Six people were rescued after a 175-foot lift boat capsized eight miles outside of Grand Isle, La., On Tuesday afternoon, a Coast Guard spokesman said. The rescue efforts continued into the night.
Six people were rescued and several others went missing after a commercial boat capsized about 8 miles off the coast of Louisiana in a storm on Tuesday afternoon, authorities said.
The episode took place around 4:30 p.m., eight miles from Grand Isle, La., In the Gulf of Mexico and involved a 175-foot commercial lift boat, a Coast Guard spokesman said in an interview.
“We are still looking for more people,” said spokesman, Petty Officer Jonathan Lally of the Coast Guard’s 8th District, in an interview Tuesday night. Officials said they did not know how many people were on board. Information about the owner of the boat was also unavailable. Grand Isle is located on a barrier island about 100 miles south of New Orleans.
The situation prompted a large-scale rescue operation, with civilian captains assisting the Coast Guard in a search that continued late Tuesday night. The Coast Guard said it deployed two cutters, two smaller boats, a helicopter and a plane as part of the effort.
On Tuesday, severe weather hit the state, with gusts of wind in excess of 60 miles per hour and an average of three to five inches of rain, according to the National Weather Service, which issued a flood flash watch for much of the Louisiana coast.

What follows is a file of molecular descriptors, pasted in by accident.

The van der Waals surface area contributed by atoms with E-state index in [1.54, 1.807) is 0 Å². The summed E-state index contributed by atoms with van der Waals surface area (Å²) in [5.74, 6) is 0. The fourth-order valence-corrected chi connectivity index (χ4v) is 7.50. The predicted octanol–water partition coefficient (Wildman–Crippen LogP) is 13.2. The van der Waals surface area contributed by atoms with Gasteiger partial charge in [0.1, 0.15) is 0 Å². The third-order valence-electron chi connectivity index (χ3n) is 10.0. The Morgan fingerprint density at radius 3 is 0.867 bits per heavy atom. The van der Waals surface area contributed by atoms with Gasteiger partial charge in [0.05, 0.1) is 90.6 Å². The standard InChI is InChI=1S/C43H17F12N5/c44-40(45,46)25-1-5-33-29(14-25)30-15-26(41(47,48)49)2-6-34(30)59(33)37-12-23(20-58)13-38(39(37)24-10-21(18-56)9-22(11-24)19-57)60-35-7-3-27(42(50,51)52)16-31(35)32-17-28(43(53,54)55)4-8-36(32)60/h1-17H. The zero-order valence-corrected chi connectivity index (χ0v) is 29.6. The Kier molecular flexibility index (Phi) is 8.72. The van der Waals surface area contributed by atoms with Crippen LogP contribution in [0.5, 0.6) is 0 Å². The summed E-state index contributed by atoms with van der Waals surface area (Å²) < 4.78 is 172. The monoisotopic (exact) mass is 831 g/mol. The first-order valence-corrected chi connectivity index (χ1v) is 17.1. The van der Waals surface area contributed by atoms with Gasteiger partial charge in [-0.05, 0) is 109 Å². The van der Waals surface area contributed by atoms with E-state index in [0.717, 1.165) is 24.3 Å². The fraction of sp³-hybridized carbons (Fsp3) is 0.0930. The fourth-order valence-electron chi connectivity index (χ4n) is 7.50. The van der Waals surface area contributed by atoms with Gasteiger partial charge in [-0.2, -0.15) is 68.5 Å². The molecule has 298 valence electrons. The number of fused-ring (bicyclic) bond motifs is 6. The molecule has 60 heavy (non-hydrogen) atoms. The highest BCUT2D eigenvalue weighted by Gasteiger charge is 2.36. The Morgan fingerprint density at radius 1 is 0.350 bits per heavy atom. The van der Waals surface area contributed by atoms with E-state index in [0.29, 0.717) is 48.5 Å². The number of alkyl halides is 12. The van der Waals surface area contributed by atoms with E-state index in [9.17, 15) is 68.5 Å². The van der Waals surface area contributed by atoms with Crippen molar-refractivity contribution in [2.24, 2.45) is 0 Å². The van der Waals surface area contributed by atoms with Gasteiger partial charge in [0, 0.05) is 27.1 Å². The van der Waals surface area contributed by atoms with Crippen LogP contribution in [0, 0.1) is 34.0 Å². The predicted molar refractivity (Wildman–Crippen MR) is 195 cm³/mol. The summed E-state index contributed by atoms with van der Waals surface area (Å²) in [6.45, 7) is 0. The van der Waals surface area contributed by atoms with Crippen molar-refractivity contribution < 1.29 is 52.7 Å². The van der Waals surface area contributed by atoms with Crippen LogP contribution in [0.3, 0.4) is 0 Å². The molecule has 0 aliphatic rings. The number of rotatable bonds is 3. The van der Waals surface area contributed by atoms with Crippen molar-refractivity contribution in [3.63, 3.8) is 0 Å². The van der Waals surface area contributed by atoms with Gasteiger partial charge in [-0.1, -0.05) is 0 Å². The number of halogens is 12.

“I have NEVER heard so many MAYDAY phone calls in my life!” Wrote one man, Bruce J. Simon, in a Facebook post that has been shared over 3,000 times. ‘Waves are breaking over the bow! A lift boat has turned around. “
He also said “other boats have turned around” and urged people to “pray for the lost!” Later, Mr. Simon posted two short videos of a rain-drenched window looking at the bow of a boat as a wave crashed over it.
A message sent to Mr. Simon via Facebook was not immediately returned.
A jack-up boat is a self-propelled work vessel with a wide open deck commonly found along the Gulf Coast. They support drilling, construction and ocean exploration and can operate in shallow or deep water depending on their self-enhancing capabilities. They can use legs and jacking systems.
Lew Serviss contributed to the reporting.